discern, in a heap of such arrow-heads, the specimens which are found
in America or Africa from those which are unearthed in Europe. Even in
the products of more advanced industry, we see early pottery, for
example, so closely alike everywhere that, in the British Museum,
Mexican vases have, ere now, been mixed up on the same shelf with
archaic vessels from Greece. In the same way, if a superstition or a
riddle were offered to a student of folklore, he would have much
difficulty in guessing its _provenance_, and naming the race from
which it was brought. Suppose you tell a folklorist that, in a certain
country, when any one sneezes, people say 'Good luck to you,' the
student cannot say _à priori_ what country you refer to, what race you
have in your thoughts. It may be Florida, as Florida was when first
discovered; it may be Zululand, or West Africa, or ancient Rome, or
Homeric Greece, or Palestine. In all these, and many other regions,
the sneeze was welcomed as an auspicious omen. The little superstition
is as widely distributed as the flint arrow-heads. Just as the object
and use of the arrow-heads became intelligible when we found similar
weapons in actual use among savages, so the salutation to the sneezer
becomes intelligible when we learn that the savage has a good reason
for it. He thinks the sneeze expels an evil spirit. Proverbs, again,
and riddles are as universally scattered, and the Wolufs puzzle over
the same _devinettes_ as the Scotch schoolboy or the Breton peasant.
Thus, for instance, the Wolufs of Senegal ask each other, 'What flies
for ever, and rests never?'--Answer, 'The Wind.' 'Who are the comrades
that always fight, and never hurt each other?'--'The Teeth.' In
France, as we read in the 'Recueil de Calembours,' the people ask,
'What runs faster than a horse, crosses water, and is not
wet?'--Answer, 'The Sun.' The Samoans put the riddle, 'A man who
stands between two ravenous fishes?'--Answer, 'The tongue between the
teeth.' Again, 'There are twenty brothers, each with a hat on his
head?'--Answer, 'Fingers and toes, with nails for hats.' This is like
the French '_un père a douze fils?_'--'_l'an_.'[9] A comparison of M.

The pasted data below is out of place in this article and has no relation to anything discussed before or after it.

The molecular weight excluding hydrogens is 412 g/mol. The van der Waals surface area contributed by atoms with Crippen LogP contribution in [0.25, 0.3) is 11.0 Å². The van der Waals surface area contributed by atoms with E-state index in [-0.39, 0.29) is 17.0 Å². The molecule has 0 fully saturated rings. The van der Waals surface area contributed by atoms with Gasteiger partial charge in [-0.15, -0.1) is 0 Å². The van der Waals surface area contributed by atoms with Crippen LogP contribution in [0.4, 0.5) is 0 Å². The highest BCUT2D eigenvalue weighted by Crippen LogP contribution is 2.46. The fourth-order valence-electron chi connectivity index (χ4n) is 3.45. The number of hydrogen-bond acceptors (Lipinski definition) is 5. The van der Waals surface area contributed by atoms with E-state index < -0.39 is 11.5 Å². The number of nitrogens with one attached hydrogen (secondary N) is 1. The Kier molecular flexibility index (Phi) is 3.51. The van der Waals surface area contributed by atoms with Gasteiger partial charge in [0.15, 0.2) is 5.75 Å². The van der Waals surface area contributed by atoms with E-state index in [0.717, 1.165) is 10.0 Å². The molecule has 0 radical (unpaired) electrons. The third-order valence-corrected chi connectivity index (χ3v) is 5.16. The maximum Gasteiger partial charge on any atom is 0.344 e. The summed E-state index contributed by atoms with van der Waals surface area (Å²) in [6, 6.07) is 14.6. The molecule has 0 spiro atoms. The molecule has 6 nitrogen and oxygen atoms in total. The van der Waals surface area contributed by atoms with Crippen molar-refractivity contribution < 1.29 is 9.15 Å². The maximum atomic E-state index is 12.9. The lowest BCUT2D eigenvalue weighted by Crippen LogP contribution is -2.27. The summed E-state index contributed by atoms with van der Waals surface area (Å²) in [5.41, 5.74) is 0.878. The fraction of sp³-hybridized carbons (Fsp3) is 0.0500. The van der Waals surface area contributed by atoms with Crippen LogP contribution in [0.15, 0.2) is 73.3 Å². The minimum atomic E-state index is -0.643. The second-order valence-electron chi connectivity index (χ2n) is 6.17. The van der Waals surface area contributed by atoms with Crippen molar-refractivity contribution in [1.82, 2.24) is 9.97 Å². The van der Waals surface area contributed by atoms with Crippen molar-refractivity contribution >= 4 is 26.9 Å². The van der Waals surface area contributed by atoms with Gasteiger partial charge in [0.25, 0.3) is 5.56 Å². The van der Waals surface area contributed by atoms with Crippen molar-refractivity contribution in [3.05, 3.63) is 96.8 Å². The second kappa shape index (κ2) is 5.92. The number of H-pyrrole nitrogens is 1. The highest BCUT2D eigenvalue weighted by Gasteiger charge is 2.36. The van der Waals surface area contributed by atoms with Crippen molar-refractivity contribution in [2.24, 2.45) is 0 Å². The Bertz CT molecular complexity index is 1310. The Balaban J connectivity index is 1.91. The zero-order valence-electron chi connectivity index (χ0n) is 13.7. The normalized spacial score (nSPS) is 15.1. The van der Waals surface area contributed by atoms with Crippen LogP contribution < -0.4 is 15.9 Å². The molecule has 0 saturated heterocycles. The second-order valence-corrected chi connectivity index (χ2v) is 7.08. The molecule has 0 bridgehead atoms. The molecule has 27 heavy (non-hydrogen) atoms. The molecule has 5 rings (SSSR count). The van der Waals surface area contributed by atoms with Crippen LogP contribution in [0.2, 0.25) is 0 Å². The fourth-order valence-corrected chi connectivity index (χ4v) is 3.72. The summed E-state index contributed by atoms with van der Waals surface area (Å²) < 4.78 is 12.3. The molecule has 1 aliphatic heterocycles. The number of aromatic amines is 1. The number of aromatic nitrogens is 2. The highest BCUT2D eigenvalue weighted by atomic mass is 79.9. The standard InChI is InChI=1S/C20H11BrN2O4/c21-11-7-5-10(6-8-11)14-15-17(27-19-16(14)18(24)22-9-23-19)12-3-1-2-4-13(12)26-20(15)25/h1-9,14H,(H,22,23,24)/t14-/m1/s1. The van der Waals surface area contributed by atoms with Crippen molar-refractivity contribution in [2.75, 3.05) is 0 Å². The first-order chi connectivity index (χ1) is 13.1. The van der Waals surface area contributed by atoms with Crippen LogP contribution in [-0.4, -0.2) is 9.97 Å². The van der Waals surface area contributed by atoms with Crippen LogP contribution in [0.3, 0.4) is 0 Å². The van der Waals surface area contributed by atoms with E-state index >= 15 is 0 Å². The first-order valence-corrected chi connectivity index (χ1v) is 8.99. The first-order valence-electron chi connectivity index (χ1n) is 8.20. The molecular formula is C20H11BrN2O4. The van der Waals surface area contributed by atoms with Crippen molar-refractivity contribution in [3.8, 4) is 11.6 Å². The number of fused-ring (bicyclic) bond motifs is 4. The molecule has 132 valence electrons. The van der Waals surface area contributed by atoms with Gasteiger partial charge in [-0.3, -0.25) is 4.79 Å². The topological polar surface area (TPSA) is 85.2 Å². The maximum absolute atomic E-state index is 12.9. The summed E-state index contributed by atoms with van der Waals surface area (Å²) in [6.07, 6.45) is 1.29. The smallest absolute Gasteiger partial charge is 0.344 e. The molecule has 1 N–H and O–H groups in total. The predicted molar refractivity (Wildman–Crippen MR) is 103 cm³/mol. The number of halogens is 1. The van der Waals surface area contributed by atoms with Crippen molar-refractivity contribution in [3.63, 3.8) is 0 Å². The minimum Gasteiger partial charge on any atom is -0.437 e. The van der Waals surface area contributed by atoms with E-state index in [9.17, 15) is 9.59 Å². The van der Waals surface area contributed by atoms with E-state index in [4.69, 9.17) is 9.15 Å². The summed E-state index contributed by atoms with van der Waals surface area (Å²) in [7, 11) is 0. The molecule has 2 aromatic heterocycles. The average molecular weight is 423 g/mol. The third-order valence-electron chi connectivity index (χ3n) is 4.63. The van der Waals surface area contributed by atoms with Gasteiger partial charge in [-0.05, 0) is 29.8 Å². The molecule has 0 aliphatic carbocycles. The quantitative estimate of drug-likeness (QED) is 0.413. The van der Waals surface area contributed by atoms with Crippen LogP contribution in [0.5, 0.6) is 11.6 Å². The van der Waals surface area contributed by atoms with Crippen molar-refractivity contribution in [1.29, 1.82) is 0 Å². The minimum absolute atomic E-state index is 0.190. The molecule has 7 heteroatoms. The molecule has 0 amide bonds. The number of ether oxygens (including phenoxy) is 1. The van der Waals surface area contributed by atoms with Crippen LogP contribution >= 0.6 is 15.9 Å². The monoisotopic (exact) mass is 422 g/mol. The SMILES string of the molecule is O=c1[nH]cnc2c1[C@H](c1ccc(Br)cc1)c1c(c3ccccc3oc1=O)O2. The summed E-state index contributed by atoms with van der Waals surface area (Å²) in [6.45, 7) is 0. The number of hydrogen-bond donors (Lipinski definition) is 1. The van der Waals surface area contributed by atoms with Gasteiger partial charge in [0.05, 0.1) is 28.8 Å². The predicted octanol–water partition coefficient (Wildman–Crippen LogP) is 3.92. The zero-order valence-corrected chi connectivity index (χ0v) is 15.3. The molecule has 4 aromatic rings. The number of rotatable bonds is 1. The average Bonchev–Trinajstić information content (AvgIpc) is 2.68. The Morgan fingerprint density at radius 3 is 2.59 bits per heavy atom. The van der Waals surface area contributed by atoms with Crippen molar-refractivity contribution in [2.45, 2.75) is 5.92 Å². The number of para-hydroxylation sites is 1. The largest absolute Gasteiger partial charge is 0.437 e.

Rolland's 'Devinettes' with the Woluf conundrums of Boilat, the Samoan
examples in Turner's 'Samoa,' and the Scotch enigmas collected by
Chambers, will show the identity of peasant and savage humour.

A few examples, less generally known, may be given to prove that the
beliefs of folklore are not peculiar to any one race or stock of men.
The first case is remarkable: it occurs in Mexico and Ceylon, and has
been found in other regions. In _Macmillan's Magazine_[10] is
published a paper by Mrs. Edwards, called 'The Mystery of the Pezazi.'
The events described in this narrative occurred on August 28, 1876, in
a bungalow some thirty miles from Badiella. The narrator occupied a
new house on an estate called Allagalla. Her native servants soon
asserted that the place was haunted by a Pezazi. The English visitors
saw and heard nothing extraordinary till a certain night: an abridged
account of what happened then may be given in the words of Mrs.
Edwards:--

Wrapped in dreams, I lay on the night in question tranquilly
sleeping, but gradually roused to a perception that
discordant sounds disturbed the serenity of my slumber. Loth
to stir, I still dosed on, the sounds, however, becoming, as
it seemed, more determined to make themselves heard! and I
awoke to the consciousness that they proceeded from a belt of
adjacent jungle, and resembled the noise that would be
produced by some person felling timber.

Shutting my ears to the disturbance, I made no sign, until,
with an expression of impatience, E---- suddenly started up,
when I laid a detaining grasp upon his arm, murmuring that
there was no need to think of rising at present--it must be
quite early, and the kitchen cooly was doubtless cutting
firewood in good time. E---- responded, in a tone of slight
contempt, that no one could be cutting firewood at that hour,
and the sounds were more suggestive of felling jungle; and he
then inquired how long I had been listening to them. Now
thoroughly aroused I replied that I had heard the sounds for
some time, at first confusing them with my dreams, but soon
sufficiently awakening to the fact that they were no mere
phantoms of my imagination, but a reality. During our
conversation the noises became more distinct and loud; blow
after blow resounded, as of the axe descending upon the tree,
followed by the crash of the falling timber. Renewed blows
announced the repetition of the operations on another tree,
and continued till several were devastated.

It is unnecessary to tell more of the tale. In spite of minute
examinations and close search, no solution of the mystery of the
noises, on this or any other occasion, was ever found. The natives, of
course, attributed the disturbance to the _Pezazi_ or goblin. No one
perhaps has asserted that the Aztecs were connected by ties of race
with the people of Ceylon.